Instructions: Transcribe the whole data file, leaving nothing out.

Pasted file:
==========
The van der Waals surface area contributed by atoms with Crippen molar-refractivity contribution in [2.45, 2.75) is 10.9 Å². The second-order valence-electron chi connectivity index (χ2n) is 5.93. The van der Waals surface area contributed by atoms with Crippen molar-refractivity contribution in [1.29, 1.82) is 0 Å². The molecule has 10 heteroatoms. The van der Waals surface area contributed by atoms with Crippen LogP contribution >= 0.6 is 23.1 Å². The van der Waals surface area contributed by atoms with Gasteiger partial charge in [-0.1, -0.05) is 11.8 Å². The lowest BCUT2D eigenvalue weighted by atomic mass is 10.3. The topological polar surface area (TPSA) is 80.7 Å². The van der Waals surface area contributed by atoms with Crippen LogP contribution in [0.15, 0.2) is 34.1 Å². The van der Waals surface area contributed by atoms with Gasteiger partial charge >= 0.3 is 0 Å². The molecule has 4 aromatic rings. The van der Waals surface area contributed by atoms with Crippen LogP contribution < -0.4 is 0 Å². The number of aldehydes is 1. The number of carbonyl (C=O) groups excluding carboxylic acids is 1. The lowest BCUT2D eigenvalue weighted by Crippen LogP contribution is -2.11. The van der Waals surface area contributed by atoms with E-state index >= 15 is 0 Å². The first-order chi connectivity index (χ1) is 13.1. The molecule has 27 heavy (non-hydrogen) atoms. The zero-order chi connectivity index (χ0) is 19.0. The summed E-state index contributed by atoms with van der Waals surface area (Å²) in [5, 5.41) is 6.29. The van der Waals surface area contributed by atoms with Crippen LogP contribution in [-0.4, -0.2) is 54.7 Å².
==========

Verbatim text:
The van der Waals surface area contributed by atoms with Crippen molar-refractivity contribution in [2.45, 2.75) is 10.9 Å². The second-order valence-electron chi connectivity index (χ2n) is 5.93. The van der Waals surface area contributed by atoms with Crippen molar-refractivity contribution in [1.29, 1.82) is 0 Å². The molecule has 10 heteroatoms. The van der Waals surface area contributed by atoms with Crippen LogP contribution >= 0.6 is 23.1 Å². The van der Waals surface area contributed by atoms with Gasteiger partial charge in [-0.1, -0.05) is 11.8 Å². The lowest BCUT2D eigenvalue weighted by atomic mass is 10.3. The topological polar surface area (TPSA) is 80.7 Å². The van der Waals surface area contributed by atoms with Crippen LogP contribution in [0.15, 0.2) is 34.1 Å². The van der Waals surface area contributed by atoms with Gasteiger partial charge >= 0.3 is 0 Å². The molecule has 4 aromatic rings. The van der Waals surface area contributed by atoms with Crippen LogP contribution < -0.4 is 0 Å². The number of aldehydes is 1. The number of carbonyl (C=O) groups excluding carboxylic acids is 1. The lowest BCUT2D eigenvalue weighted by Crippen LogP contribution is -2.11. The van der Waals surface area contributed by atoms with E-state index >= 15 is 0 Å². The first-order chi connectivity index (χ1) is 13.1. The molecule has 27 heavy (non-hydrogen) atoms. The zero-order chi connectivity index (χ0) is 19.0. The summed E-state index contributed by atoms with van der Waals surface area (Å²) in [5, 5.41) is 6.29. The van der Waals surface area contributed by atoms with Crippen LogP contribution in [-0.4, -0.2) is 54.7 Å².